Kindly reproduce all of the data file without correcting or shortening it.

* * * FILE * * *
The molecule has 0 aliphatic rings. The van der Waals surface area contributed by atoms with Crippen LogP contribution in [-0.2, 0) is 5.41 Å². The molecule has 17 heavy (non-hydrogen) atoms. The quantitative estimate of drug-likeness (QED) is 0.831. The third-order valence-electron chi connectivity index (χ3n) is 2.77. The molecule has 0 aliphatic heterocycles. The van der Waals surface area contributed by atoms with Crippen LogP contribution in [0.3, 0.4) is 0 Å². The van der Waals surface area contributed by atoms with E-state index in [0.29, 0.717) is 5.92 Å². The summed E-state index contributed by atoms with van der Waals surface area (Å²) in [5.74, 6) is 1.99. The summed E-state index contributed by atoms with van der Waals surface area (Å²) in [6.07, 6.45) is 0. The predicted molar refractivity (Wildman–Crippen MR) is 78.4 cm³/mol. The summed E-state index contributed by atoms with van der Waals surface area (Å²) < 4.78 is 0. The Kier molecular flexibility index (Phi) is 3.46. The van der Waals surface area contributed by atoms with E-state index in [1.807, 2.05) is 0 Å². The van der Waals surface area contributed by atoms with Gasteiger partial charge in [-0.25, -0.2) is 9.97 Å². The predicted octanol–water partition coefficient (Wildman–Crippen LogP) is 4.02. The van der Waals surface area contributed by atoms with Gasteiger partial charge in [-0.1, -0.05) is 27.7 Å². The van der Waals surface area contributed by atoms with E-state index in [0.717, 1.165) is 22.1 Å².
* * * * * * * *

The molecule has 0 aliphatic rings. The van der Waals surface area contributed by atoms with Crippen LogP contribution in [-0.2, 0) is 5.41 Å². The molecule has 17 heavy (non-hydrogen) atoms. The quantitative estimate of drug-likeness (QED) is 0.831. The third-order valence-electron chi connectivity index (χ3n) is 2.77. The molecule has 0 aliphatic heterocycles. The van der Waals surface area contributed by atoms with Crippen LogP contribution in [0.3, 0.4) is 0 Å². The van der Waals surface area contributed by atoms with E-state index in [0.29, 0.717) is 5.92 Å². The summed E-state index contributed by atoms with van der Waals surface area (Å²) in [5.74, 6) is 1.99. The summed E-state index contributed by atoms with van der Waals surface area (Å²) in [6.07, 6.45) is 0. The predicted molar refractivity (Wildman–Crippen MR) is 78.4 cm³/mol. The summed E-state index contributed by atoms with van der Waals surface area (Å²) < 4.78 is 0. The Kier molecular flexibility index (Phi) is 3.46. The van der Waals surface area contributed by atoms with E-state index in [1.807, 2.05) is 0 Å². The van der Waals surface area contributed by atoms with Gasteiger partial charge in [-0.25, -0.2) is 9.97 Å². The predicted octanol–water partition coefficient (Wildman–Crippen LogP) is 4.02. The van der Waals surface area contributed by atoms with Gasteiger partial charge in [-0.1, -0.05) is 27.7 Å². The van der Waals surface area contributed by atoms with E-state index in [0.717, 1.165) is 22.1 Å².